Preparation of PGM Perovskites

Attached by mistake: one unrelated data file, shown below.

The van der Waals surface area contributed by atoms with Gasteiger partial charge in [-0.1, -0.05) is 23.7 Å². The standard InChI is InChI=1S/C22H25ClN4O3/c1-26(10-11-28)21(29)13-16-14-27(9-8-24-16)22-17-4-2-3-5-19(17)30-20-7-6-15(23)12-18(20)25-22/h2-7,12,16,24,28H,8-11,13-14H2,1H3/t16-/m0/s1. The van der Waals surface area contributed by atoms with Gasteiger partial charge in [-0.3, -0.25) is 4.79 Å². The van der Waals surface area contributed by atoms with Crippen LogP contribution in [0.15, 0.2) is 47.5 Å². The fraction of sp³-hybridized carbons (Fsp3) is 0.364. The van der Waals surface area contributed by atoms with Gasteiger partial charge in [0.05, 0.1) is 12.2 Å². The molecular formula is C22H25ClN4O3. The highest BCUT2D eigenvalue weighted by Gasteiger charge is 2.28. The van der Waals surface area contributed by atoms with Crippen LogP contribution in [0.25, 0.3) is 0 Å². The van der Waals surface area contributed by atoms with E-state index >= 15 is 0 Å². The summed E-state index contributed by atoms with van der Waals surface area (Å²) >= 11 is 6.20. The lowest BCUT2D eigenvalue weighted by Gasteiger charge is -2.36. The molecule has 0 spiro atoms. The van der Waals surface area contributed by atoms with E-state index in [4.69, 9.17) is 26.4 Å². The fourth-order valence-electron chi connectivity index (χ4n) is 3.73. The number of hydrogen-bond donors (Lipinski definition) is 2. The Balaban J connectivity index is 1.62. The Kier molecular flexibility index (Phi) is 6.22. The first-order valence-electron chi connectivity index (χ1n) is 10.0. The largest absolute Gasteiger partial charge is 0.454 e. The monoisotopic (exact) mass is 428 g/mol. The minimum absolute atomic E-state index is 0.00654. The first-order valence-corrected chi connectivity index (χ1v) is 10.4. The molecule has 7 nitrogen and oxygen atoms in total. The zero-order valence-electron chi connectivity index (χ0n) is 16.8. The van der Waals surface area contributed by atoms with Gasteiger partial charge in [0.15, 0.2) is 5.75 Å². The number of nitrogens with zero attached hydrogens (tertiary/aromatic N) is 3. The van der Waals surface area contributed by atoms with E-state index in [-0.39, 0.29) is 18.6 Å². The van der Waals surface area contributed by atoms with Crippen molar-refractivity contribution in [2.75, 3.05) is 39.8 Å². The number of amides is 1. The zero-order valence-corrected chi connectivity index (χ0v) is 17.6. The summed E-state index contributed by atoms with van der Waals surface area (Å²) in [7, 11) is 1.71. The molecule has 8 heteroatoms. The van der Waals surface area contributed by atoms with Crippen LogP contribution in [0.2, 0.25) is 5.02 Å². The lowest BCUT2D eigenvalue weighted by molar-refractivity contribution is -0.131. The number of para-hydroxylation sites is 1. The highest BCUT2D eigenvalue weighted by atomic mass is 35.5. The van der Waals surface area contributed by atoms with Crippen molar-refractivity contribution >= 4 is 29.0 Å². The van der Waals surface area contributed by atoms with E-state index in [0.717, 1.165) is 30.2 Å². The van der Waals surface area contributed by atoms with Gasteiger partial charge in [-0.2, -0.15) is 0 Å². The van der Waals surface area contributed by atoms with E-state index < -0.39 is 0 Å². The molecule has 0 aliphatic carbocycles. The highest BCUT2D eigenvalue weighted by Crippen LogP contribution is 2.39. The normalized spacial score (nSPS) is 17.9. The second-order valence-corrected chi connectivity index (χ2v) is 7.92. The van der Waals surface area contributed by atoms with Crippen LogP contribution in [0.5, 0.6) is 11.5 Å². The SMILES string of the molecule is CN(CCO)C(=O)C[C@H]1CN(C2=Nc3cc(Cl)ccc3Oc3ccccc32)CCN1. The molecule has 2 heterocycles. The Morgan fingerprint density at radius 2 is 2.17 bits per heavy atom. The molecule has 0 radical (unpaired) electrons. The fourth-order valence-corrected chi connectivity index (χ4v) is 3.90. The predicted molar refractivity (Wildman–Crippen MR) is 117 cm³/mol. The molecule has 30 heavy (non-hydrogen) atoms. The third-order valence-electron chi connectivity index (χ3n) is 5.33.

Synthetic perovskites may be prepared by a range of methods. Routes similar to those for the production of other ceramics include oxide sintering, combustion synthesis and sol-gel methods (5). Oxide sintering entails heating the powders of the constituents together at high temperature. A variant of this is combustion synthesis, where the ignition of a combustible component provides the energy for the formation of the perovskite mineral. Aqueous combustion synthesis has been used to prepare platinum- and ruthenium-containing perovskites, which were subsequently investigated as anode catalysts in direct methanol fuel cells (DMFCs) (6), a promising technology for portable power applications. Perovskite oxides could provide an alternative to more expensive platinum-based catalysts and a solution to problems of CO poisoning. It was found that SrRuO3 doped with platinum added at the combustion synthesis stage gave performance comparable to that of standard platinum-ruthenium catalysts.